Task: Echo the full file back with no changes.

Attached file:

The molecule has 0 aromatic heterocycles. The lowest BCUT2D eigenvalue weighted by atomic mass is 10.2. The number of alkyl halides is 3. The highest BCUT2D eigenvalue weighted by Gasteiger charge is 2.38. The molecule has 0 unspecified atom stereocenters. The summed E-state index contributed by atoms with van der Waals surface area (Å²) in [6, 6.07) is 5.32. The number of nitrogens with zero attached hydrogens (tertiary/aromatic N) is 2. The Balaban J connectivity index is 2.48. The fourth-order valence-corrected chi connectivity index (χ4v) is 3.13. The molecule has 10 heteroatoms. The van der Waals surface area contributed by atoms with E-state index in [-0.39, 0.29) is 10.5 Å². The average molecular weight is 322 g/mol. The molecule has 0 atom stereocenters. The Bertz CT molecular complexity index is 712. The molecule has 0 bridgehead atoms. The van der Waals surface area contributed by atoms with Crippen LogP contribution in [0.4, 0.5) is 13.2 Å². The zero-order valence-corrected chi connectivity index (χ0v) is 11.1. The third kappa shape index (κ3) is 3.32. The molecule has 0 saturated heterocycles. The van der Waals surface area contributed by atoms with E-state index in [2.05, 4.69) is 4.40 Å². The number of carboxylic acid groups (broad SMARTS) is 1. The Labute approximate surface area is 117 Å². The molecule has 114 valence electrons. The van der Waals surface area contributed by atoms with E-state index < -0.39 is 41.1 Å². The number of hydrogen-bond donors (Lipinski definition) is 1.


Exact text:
The molecule has 0 aromatic heterocycles. The lowest BCUT2D eigenvalue weighted by atomic mass is 10.2. The number of alkyl halides is 3. The highest BCUT2D eigenvalue weighted by Gasteiger charge is 2.38. The molecule has 0 unspecified atom stereocenters. The summed E-state index contributed by atoms with van der Waals surface area (Å²) in [6, 6.07) is 5.32. The number of nitrogens with zero attached hydrogens (tertiary/aromatic N) is 2. The Balaban J connectivity index is 2.48. The fourth-order valence-corrected chi connectivity index (χ4v) is 3.13. The molecule has 10 heteroatoms. The van der Waals surface area contributed by atoms with E-state index in [-0.39, 0.29) is 10.5 Å². The average molecular weight is 322 g/mol. The molecule has 0 atom stereocenters. The Bertz CT molecular complexity index is 712. The molecule has 0 bridgehead atoms. The van der Waals surface area contributed by atoms with Crippen LogP contribution in [0.4, 0.5) is 13.2 Å². The zero-order valence-corrected chi connectivity index (χ0v) is 11.1. The third kappa shape index (κ3) is 3.32. The molecule has 0 saturated heterocycles. The van der Waals surface area contributed by atoms with E-state index in [2.05, 4.69) is 4.40 Å². The number of carboxylic acid groups (broad SMARTS) is 1. The Labute approximate surface area is 117 Å². The molecule has 114 valence electrons. The van der Waals surface area contributed by atoms with E-state index < -0.39 is 41.1 Å². The number of hydrogen-bond donors (Lipinski definition) is 1.